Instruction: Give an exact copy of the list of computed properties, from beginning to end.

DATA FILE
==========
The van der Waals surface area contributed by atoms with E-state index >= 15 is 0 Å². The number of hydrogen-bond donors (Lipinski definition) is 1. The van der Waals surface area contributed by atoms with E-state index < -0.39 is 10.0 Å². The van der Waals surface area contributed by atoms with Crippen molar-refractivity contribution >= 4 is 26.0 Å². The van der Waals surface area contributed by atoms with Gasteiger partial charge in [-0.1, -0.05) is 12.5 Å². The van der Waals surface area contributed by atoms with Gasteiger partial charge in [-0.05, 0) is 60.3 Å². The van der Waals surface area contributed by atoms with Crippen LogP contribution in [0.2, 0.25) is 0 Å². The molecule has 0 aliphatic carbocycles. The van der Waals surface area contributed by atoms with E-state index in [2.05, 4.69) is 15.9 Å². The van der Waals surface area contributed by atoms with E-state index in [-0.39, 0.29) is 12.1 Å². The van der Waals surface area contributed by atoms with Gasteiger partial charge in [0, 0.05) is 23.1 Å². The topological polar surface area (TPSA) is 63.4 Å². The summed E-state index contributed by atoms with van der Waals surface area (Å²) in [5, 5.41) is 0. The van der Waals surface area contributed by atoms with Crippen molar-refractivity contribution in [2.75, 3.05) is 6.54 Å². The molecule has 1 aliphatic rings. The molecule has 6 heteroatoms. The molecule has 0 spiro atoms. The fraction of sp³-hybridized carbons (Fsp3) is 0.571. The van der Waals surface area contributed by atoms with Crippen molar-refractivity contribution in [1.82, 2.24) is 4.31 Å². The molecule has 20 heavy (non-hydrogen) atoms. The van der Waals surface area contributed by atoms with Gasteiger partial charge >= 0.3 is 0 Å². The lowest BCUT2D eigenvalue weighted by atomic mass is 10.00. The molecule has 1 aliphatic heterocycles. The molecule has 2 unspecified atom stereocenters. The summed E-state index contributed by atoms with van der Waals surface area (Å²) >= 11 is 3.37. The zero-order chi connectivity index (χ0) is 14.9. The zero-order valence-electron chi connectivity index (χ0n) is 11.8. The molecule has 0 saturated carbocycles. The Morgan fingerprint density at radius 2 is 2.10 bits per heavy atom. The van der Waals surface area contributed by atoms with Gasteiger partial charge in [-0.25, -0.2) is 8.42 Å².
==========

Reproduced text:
The van der Waals surface area contributed by atoms with E-state index >= 15 is 0 Å². The number of hydrogen-bond donors (Lipinski definition) is 1. The van der Waals surface area contributed by atoms with E-state index < -0.39 is 10.0 Å². The van der Waals surface area contributed by atoms with Crippen molar-refractivity contribution >= 4 is 26.0 Å². The van der Waals surface area contributed by atoms with Gasteiger partial charge in [-0.1, -0.05) is 12.5 Å². The van der Waals surface area contributed by atoms with Gasteiger partial charge in [-0.05, 0) is 60.3 Å². The van der Waals surface area contributed by atoms with Crippen LogP contribution in [0.2, 0.25) is 0 Å². The molecule has 0 aliphatic carbocycles. The van der Waals surface area contributed by atoms with E-state index in [2.05, 4.69) is 15.9 Å². The van der Waals surface area contributed by atoms with E-state index in [-0.39, 0.29) is 12.1 Å². The van der Waals surface area contributed by atoms with Gasteiger partial charge in [0, 0.05) is 23.1 Å². The topological polar surface area (TPSA) is 63.4 Å². The summed E-state index contributed by atoms with van der Waals surface area (Å²) in [5, 5.41) is 0. The van der Waals surface area contributed by atoms with Crippen molar-refractivity contribution in [2.75, 3.05) is 6.54 Å². The molecule has 1 aliphatic rings. The molecule has 6 heteroatoms. The molecule has 0 spiro atoms. The fraction of sp³-hybridized carbons (Fsp3) is 0.571. The van der Waals surface area contributed by atoms with Crippen molar-refractivity contribution in [1.82, 2.24) is 4.31 Å². The molecule has 20 heavy (non-hydrogen) atoms. The van der Waals surface area contributed by atoms with Gasteiger partial charge >= 0.3 is 0 Å². The lowest BCUT2D eigenvalue weighted by atomic mass is 10.00. The molecule has 1 aliphatic heterocycles. The molecule has 2 unspecified atom stereocenters. The summed E-state index contributed by atoms with van der Waals surface area (Å²) >= 11 is 3.37. The zero-order chi connectivity index (χ0) is 14.9. The zero-order valence-electron chi connectivity index (χ0n) is 11.8. The molecule has 0 saturated carbocycles. The Morgan fingerprint density at radius 2 is 2.10 bits per heavy atom. The van der Waals surface area contributed by atoms with Gasteiger partial charge in [-0.25, -0.2) is 8.42 Å².